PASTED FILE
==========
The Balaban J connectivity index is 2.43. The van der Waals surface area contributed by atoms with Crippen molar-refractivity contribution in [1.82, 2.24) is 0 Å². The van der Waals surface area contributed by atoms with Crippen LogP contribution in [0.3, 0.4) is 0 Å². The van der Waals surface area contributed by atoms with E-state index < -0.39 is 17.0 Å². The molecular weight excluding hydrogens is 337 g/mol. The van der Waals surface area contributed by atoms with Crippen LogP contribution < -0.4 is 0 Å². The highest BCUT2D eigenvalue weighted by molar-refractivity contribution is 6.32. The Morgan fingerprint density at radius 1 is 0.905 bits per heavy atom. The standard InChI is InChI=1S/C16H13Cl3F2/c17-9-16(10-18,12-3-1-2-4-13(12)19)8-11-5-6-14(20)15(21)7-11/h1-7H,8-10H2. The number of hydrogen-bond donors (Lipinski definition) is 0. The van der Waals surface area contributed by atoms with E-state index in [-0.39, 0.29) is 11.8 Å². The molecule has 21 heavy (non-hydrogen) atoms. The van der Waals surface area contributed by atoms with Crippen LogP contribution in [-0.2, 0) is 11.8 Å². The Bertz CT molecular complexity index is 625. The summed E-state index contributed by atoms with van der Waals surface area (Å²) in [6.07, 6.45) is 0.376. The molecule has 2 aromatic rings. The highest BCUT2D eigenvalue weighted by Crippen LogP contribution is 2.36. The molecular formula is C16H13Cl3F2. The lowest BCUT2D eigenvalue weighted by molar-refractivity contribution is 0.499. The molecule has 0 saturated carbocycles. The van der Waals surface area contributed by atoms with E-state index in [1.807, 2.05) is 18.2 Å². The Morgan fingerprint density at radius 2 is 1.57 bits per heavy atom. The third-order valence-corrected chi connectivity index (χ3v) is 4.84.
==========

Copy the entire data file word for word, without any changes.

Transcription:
The Balaban J connectivity index is 2.43. The van der Waals surface area contributed by atoms with Crippen molar-refractivity contribution in [1.82, 2.24) is 0 Å². The van der Waals surface area contributed by atoms with Crippen LogP contribution in [0.3, 0.4) is 0 Å². The van der Waals surface area contributed by atoms with E-state index < -0.39 is 17.0 Å². The molecular weight excluding hydrogens is 337 g/mol. The van der Waals surface area contributed by atoms with Crippen LogP contribution < -0.4 is 0 Å². The highest BCUT2D eigenvalue weighted by molar-refractivity contribution is 6.32. The Morgan fingerprint density at radius 1 is 0.905 bits per heavy atom. The standard InChI is InChI=1S/C16H13Cl3F2/c17-9-16(10-18,12-3-1-2-4-13(12)19)8-11-5-6-14(20)15(21)7-11/h1-7H,8-10H2. The number of hydrogen-bond donors (Lipinski definition) is 0. The van der Waals surface area contributed by atoms with E-state index in [-0.39, 0.29) is 11.8 Å². The molecule has 21 heavy (non-hydrogen) atoms. The van der Waals surface area contributed by atoms with Crippen LogP contribution in [-0.2, 0) is 11.8 Å². The Bertz CT molecular complexity index is 625. The summed E-state index contributed by atoms with van der Waals surface area (Å²) in [6.07, 6.45) is 0.376. The molecule has 2 aromatic rings. The highest BCUT2D eigenvalue weighted by Crippen LogP contribution is 2.36. The molecular formula is C16H13Cl3F2. The lowest BCUT2D eigenvalue weighted by molar-refractivity contribution is 0.499. The molecule has 0 saturated carbocycles. The van der Waals surface area contributed by atoms with E-state index in [1.807, 2.05) is 18.2 Å². The Morgan fingerprint density at radius 2 is 1.57 bits per heavy atom. The third-order valence-corrected chi connectivity index (χ3v) is 4.84.